Most Improved Award: The Leftovers
If you were equally distraught as I was over the brow-furling depression fest that was The Leftovers season one, then season two will be a welcomed reminder of what made The Leftovers entertaining in the first place. Sheer curiosity at the premise (the sudden rapture of 1% of the world’s population) was often the only reason I returned week to week. Season two better serves the concept by simply expanding the scope; the single biggest improvement (besides show-runner Damon Lindelof not writing out of sheer depression) is just a change of scenery. No more is the cold, drab (and have I mentioned depressing?) set of Mapleton, New York. The move to Jarden, Texas, a community untouched by the global tragedy by occasionally plagued by unsettling earthquakes, injects Leftovers with expansive landscapes, warm, sunlit colors, and some much needed optimism. We get a better view of our newly raptured world; villages of desperate pilgrims, religious fanatics, roves of people grappling with moral and supernatural questions left in the wake of the departures.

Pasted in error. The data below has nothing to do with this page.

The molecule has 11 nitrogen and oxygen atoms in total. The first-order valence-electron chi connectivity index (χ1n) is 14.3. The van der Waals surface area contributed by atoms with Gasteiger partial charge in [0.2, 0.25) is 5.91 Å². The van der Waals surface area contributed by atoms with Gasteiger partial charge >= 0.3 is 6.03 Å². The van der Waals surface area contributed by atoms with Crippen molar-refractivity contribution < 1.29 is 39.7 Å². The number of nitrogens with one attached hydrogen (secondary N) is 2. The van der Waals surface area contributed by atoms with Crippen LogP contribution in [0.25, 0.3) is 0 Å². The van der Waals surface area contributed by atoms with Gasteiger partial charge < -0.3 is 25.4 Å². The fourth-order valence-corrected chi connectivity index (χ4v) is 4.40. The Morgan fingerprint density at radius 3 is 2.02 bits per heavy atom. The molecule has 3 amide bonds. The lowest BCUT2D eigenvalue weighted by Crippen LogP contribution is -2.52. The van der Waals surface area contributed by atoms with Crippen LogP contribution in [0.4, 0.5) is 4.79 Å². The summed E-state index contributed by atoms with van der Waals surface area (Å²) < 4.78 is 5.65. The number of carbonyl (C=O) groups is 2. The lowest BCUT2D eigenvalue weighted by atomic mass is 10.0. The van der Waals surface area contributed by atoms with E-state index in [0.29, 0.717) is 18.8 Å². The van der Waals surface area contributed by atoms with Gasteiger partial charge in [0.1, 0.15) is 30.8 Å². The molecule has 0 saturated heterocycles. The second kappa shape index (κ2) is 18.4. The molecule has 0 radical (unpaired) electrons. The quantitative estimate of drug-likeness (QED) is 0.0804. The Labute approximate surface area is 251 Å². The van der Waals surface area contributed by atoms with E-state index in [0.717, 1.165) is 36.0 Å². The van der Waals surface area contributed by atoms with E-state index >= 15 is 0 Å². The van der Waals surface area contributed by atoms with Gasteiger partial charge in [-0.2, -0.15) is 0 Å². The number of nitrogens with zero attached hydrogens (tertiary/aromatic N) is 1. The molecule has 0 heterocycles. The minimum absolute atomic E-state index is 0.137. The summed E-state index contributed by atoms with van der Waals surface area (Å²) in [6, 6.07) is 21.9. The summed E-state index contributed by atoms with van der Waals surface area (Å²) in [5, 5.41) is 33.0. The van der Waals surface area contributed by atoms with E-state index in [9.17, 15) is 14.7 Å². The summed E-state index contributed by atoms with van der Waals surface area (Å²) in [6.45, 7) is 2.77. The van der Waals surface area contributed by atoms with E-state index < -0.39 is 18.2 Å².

For the actors, the switch gives them room to breathe. Justin Theroux is given more than grief to play with for his eternally angry Kevin Garvey (there may even be a smile in there this season), Carrie Coon is given more deserved airtime to dominate the screen, and new comer Kevin Carroll smolders at every occasion. But even with its vast improvements, Leftovers hasn’t lost its frustrating density and insistence bordering on stubbornness. The season opens with a scene of a pregnant cave woman’s water breaking as rocks crash down on her tribe, leaving her alone in prehistoric Texas to eat eggs from nests and fight venomous snakes. Yeah. Damon Lindelof seems intent at getting back at us for bashing the Lost finale by doubling down on the symbolic vagueness. What The Leftovers asks from us is exactly what its own characters are unwilling to give: faith. At least now there is a little more reason to have hope when tuning in next week, though I can’t help but think it will still feel a little like this: